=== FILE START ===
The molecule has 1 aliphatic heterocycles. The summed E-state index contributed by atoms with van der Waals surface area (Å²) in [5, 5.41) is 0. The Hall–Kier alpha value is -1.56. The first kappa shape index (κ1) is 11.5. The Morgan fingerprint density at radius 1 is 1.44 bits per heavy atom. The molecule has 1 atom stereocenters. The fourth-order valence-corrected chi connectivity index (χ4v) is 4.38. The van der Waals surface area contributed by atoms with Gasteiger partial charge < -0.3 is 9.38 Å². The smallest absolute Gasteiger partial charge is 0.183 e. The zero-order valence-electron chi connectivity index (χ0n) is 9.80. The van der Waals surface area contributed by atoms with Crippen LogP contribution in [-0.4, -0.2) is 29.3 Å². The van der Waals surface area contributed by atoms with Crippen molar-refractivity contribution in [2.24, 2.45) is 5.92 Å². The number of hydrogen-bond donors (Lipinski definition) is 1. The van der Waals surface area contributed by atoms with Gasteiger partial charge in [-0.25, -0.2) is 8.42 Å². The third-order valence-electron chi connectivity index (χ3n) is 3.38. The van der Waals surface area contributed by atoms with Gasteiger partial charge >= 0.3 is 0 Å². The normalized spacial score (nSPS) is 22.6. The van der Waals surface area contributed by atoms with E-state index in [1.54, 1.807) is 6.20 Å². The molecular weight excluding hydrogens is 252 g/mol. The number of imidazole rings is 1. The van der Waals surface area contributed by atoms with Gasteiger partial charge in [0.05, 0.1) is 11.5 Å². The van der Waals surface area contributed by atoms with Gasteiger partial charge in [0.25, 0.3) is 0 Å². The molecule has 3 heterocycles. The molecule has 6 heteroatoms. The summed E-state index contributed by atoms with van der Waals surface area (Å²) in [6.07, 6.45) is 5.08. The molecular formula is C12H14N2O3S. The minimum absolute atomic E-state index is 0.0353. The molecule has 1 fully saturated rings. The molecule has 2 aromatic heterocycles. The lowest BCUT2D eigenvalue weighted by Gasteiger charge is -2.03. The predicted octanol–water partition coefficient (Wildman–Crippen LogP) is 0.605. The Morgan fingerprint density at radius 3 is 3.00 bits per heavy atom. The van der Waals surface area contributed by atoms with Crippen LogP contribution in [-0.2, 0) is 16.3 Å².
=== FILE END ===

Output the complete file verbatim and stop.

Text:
The molecule has 1 aliphatic heterocycles. The summed E-state index contributed by atoms with van der Waals surface area (Å²) in [5, 5.41) is 0. The Hall–Kier alpha value is -1.56. The first kappa shape index (κ1) is 11.5. The Morgan fingerprint density at radius 1 is 1.44 bits per heavy atom. The molecule has 1 atom stereocenters. The fourth-order valence-corrected chi connectivity index (χ4v) is 4.38. The van der Waals surface area contributed by atoms with Gasteiger partial charge < -0.3 is 9.38 Å². The smallest absolute Gasteiger partial charge is 0.183 e. The zero-order valence-electron chi connectivity index (χ0n) is 9.80. The van der Waals surface area contributed by atoms with Crippen LogP contribution in [-0.4, -0.2) is 29.3 Å². The van der Waals surface area contributed by atoms with Crippen molar-refractivity contribution in [2.24, 2.45) is 5.92 Å². The number of hydrogen-bond donors (Lipinski definition) is 1. The van der Waals surface area contributed by atoms with Gasteiger partial charge in [-0.25, -0.2) is 8.42 Å². The third-order valence-electron chi connectivity index (χ3n) is 3.38. The van der Waals surface area contributed by atoms with Gasteiger partial charge >= 0.3 is 0 Å². The normalized spacial score (nSPS) is 22.6. The van der Waals surface area contributed by atoms with E-state index in [1.54, 1.807) is 6.20 Å². The molecular weight excluding hydrogens is 252 g/mol. The number of imidazole rings is 1. The van der Waals surface area contributed by atoms with Gasteiger partial charge in [0.05, 0.1) is 11.5 Å². The van der Waals surface area contributed by atoms with Gasteiger partial charge in [0.25, 0.3) is 0 Å². The molecule has 3 heterocycles. The molecule has 6 heteroatoms. The summed E-state index contributed by atoms with van der Waals surface area (Å²) in [6.07, 6.45) is 5.08. The molecular formula is C12H14N2O3S. The minimum absolute atomic E-state index is 0.0353. The molecule has 1 fully saturated rings. The molecule has 2 aromatic heterocycles. The lowest BCUT2D eigenvalue weighted by Gasteiger charge is -2.03. The predicted octanol–water partition coefficient (Wildman–Crippen LogP) is 0.605. The Morgan fingerprint density at radius 3 is 3.00 bits per heavy atom. The van der Waals surface area contributed by atoms with Crippen LogP contribution in [-0.2, 0) is 16.3 Å².